How important is a range hood?

CamGSeptember 10, 2012

Hi everyone. We're building a new house, and I have heard that we really should get a range hood. Well, if we get an range hood, I need to get a sufficiently powerful one that vents outside and isn't obnoxiously loud, and if we have a sufficiently powerful hood, we need a makeup air system, which will cost more money, and then we'll need to find another place than above the microwave in our modest-sized kitchen....

A bit about us, we hope to have a large family and cook a lot, although we'll likely use an electric range. We are building a 2,000 sf home on a budget. I intend to buy nicer appliances down the road, but it sounds like adding a real hood down the line would be pretty significant.

Does having a real vented hood really make that much of a difference for air quality/cleaning the rest of the house? We certainly fry vegetables and meat somewhat regularly. Obviously this would be nice if we had lots of money to play with, but we don't, so we have to carefully prioritize. Thanks for any thoughts!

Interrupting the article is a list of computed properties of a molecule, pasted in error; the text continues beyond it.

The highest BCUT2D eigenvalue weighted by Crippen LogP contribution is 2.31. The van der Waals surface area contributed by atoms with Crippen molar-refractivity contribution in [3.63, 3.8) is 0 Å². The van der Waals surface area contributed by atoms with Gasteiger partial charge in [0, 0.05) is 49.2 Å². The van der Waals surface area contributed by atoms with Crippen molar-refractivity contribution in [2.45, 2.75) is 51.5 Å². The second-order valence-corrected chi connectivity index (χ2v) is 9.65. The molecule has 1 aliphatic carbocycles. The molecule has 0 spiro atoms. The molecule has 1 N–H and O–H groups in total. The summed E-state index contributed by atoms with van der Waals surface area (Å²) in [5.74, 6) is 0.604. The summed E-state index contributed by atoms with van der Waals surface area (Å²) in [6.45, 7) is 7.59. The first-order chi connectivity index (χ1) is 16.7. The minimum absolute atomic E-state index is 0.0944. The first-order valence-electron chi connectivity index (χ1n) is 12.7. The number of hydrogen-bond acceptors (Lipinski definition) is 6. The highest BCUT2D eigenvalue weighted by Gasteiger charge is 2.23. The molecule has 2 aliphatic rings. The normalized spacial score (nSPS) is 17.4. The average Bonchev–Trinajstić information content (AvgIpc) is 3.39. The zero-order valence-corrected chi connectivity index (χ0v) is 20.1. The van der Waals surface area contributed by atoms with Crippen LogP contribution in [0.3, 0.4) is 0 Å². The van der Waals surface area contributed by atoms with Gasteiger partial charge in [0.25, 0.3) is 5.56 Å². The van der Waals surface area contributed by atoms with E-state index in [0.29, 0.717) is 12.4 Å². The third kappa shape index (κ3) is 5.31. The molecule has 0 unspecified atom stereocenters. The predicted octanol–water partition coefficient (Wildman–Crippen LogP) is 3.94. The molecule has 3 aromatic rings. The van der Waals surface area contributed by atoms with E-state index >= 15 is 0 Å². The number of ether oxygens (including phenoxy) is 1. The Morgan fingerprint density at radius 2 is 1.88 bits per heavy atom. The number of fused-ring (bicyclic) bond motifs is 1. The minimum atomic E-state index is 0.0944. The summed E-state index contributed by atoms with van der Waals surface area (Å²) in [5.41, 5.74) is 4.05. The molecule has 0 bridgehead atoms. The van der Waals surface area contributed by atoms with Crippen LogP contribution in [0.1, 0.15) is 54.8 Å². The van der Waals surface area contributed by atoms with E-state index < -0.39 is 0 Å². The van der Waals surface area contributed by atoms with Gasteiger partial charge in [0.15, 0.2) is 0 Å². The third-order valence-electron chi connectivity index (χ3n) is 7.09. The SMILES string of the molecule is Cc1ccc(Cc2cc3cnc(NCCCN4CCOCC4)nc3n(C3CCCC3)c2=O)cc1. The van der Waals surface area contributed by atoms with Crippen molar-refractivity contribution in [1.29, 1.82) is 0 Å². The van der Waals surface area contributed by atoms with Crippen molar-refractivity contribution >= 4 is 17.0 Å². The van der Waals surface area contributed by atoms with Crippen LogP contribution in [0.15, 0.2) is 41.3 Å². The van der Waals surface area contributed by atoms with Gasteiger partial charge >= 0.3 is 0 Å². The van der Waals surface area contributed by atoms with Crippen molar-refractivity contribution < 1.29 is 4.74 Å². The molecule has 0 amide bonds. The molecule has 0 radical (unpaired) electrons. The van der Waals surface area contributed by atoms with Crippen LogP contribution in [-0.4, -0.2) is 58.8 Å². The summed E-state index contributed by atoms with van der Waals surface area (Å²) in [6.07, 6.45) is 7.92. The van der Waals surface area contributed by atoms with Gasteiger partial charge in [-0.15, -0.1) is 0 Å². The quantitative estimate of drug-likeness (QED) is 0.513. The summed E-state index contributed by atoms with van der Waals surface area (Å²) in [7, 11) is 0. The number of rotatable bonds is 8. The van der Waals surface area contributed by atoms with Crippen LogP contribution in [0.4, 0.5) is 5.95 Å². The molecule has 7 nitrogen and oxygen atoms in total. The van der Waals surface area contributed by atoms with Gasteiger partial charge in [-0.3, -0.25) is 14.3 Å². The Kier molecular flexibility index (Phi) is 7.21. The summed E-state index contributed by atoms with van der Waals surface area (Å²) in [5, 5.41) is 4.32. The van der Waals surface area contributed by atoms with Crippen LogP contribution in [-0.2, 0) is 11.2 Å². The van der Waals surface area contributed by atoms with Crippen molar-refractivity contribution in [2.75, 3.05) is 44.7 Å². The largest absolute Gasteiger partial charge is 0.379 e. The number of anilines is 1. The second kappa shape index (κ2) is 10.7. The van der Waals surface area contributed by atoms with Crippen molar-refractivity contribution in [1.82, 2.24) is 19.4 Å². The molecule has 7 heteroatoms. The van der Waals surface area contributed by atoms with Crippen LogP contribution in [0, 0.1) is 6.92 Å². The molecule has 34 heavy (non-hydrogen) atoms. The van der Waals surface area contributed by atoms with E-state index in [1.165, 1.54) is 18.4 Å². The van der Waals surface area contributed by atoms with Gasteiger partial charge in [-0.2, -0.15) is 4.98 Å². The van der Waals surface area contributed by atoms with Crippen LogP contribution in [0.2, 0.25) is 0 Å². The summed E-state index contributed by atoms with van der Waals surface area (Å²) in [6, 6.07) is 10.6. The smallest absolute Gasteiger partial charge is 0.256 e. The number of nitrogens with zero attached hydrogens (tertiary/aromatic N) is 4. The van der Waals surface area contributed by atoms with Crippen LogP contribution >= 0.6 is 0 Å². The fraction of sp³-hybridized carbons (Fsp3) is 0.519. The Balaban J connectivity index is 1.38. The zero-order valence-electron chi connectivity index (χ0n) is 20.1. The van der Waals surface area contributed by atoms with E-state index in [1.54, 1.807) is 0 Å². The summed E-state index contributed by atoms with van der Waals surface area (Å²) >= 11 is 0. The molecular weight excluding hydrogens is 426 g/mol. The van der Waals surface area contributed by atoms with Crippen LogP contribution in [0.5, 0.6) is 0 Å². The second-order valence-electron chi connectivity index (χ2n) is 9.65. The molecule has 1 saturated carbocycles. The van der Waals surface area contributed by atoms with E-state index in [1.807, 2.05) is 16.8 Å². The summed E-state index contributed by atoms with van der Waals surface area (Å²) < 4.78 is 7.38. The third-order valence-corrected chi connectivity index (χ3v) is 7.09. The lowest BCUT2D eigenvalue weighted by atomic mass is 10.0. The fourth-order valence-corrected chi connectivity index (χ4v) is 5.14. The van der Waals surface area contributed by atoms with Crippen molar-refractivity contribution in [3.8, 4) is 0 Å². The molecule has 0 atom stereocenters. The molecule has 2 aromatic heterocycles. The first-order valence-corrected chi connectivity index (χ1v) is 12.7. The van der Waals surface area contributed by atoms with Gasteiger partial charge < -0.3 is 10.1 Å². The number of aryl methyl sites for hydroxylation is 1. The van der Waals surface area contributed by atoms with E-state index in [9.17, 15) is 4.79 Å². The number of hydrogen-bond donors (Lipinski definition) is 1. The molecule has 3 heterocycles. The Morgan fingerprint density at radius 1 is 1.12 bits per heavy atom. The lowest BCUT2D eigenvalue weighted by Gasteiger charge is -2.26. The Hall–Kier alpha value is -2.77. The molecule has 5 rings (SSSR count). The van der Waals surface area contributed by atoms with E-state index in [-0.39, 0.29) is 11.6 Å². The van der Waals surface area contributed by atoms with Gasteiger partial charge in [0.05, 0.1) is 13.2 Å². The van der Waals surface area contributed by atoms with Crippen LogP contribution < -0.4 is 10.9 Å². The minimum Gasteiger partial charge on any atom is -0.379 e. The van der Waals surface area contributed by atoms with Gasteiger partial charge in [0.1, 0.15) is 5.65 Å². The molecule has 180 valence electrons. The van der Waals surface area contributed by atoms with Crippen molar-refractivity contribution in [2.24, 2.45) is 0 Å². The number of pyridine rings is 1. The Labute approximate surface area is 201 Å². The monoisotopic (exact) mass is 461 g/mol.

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Yes, a real hood makes a difference. If you're building a new house, now is the time to put in the ductwork for the hood. Depending on how large a hood you put in and where you live, you may not need makeup air. From your description 600 CFMs should be more than adequate and many locales only require makeup air for greater than 600 CFMs although some of the colder regions have stricter requirements. You need to check code in your area before you proceed.

    Bookmark   September 10, 2012 at 6:04PM
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A range hood is to a range as:

o A diaper is to a baby
o A spray booth is to a body shop
o A sewage system is to a town
o Being somewhere else is to skunk farm
o Gravity is to the atmosphere
o Dark matter is to the galaxy

I've run out of hyperbole, but the importance of a hood, in my view, cannot be overemphasized if the range is indoors.


    Bookmark   September 10, 2012 at 7:13PM